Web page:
Imran Hosein clarifies that any business that will tie time with money will eventually financially rip off the party that is already disadvantaged. Thus by its very nature its exploitative Furthermore, this practice in spirit goes against the just entitlement of rewards as ordained by the Almighty. The Quran says “People are entitled to only that what they strive for” (Chapter 53 Verse 39). A system that seeks to perpetually reward those in the upper strata without any effort falls in the category of Riba.
Money must circulate through the system. This creates a level playing field where rich are at equal risk of a turnaround in their fortunes as poor. In today’s financial system, money largely travels in one direction and assets only pile up only on one end of the spectrum.
Hadeeth on Riba
Having looked at Quran, it is important to look at a few hadeeth regarding Riba to further clarify our understanding. By only looking at the edifice built on FIAT currency system, it will be difficult to grasp he concept of Riba holistically. Therefore a few fundamentals principals regarding ethical monetary system must be established first before delving deeper into the concept. The first hadeeth presented herein, clarifies the concept of money in Islam.
It has been narrated by Ubada ibn al-Samit: The prophet, said: “Gold for Gold, Silver for Silver Wheat for Wheat, barley for barley, dates for dates and salt for salt-like for like, equal for equal and hand to hand, if the commodities differ then you may sell as you wish provided that the exchange is hand to hand” (Sahih Mulsim, Tirmidhi)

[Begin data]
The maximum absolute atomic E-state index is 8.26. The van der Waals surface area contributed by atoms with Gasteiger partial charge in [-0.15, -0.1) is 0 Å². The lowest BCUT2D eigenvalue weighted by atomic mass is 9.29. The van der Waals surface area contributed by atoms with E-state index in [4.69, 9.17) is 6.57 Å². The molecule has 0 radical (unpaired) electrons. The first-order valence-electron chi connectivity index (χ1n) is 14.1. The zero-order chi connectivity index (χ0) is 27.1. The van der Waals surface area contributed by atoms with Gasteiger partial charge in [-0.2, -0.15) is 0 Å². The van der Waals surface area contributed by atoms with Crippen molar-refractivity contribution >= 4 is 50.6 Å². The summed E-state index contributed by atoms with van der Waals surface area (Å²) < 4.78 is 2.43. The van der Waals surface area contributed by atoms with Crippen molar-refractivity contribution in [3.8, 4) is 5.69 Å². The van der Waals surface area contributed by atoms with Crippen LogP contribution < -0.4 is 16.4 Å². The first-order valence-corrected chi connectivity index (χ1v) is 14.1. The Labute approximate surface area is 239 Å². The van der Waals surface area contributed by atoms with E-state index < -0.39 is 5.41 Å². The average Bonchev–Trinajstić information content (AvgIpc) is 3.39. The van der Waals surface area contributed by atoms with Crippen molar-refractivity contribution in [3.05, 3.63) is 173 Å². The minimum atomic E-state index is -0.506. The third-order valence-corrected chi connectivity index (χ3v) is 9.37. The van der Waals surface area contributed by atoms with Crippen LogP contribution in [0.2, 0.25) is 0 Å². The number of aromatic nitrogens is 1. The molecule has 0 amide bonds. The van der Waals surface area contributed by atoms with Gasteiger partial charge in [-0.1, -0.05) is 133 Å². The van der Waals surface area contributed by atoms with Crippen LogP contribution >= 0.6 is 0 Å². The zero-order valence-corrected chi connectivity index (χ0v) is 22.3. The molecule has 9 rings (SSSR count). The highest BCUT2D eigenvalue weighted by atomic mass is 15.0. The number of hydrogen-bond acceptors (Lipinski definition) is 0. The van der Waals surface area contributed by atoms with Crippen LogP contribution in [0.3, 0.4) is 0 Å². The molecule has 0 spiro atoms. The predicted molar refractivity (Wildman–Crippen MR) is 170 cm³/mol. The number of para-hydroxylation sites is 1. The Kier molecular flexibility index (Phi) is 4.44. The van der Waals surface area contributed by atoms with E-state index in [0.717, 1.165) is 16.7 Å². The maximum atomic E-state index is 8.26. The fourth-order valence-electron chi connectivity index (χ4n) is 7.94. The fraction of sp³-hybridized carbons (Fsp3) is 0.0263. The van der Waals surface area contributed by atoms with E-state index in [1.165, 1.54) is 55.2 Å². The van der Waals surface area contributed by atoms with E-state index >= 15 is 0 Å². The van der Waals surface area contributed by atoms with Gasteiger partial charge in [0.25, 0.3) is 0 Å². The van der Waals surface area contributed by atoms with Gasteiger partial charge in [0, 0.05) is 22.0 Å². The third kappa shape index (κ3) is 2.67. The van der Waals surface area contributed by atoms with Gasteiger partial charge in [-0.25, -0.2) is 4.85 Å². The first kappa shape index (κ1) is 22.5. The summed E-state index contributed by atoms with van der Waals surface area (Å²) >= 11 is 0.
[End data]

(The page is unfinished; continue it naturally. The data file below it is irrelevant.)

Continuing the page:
The following conclusions can be drawn from this hadeeth
- Money in Islam can be any of the six commodities mentioned ( Gold, Silver, wheat, barley, dates, salt )
- Commodities used as money have an intrinsic value
- Money cannot be printed out of thin air (like for like, equal measure)
- Trading must be based on spot prices not speculative prices
The second hadeeth (copied below) points out how not to use money that will result in Riba
It has been narrated from Abu’ Said: Bilal brought to the Prophet, some barni (good quality) dates whereupon the prophet asked him where these were from. Bilal replied, “I had some inferior quality dates which I exchanged for these- two for one” The prophet said, “Oh no, this is exactly Riba. Do not do so, but when you wish to buy, sell the inferior quality dates against something (money/cash) and then buy the better dates with the price you receive” (Sahih Muslim, Musnad Ahmad)
The lesson drawn from this hadeeth is that if two similar money commodities are to be exchanged than the exchange rate should be determined by the market price rather than the price privately settled by two parties.
Another hadeeth that guides against speculative trading and some aspects of hedging practice is as follows:
It has been narrated from Usamah ibn Zyad: The prophet said: “There is no Riba in hand to hand (spot) transactions (Sahih Muslim)”.
There are also other hadeeth that inform us that any transaction that is based on deceptions will also be categorized as Riba. And the prophet Mohammad (PBUH) also asked his followers to keep favours and loans separate. The meddling of the two builds up in expectation of concessions.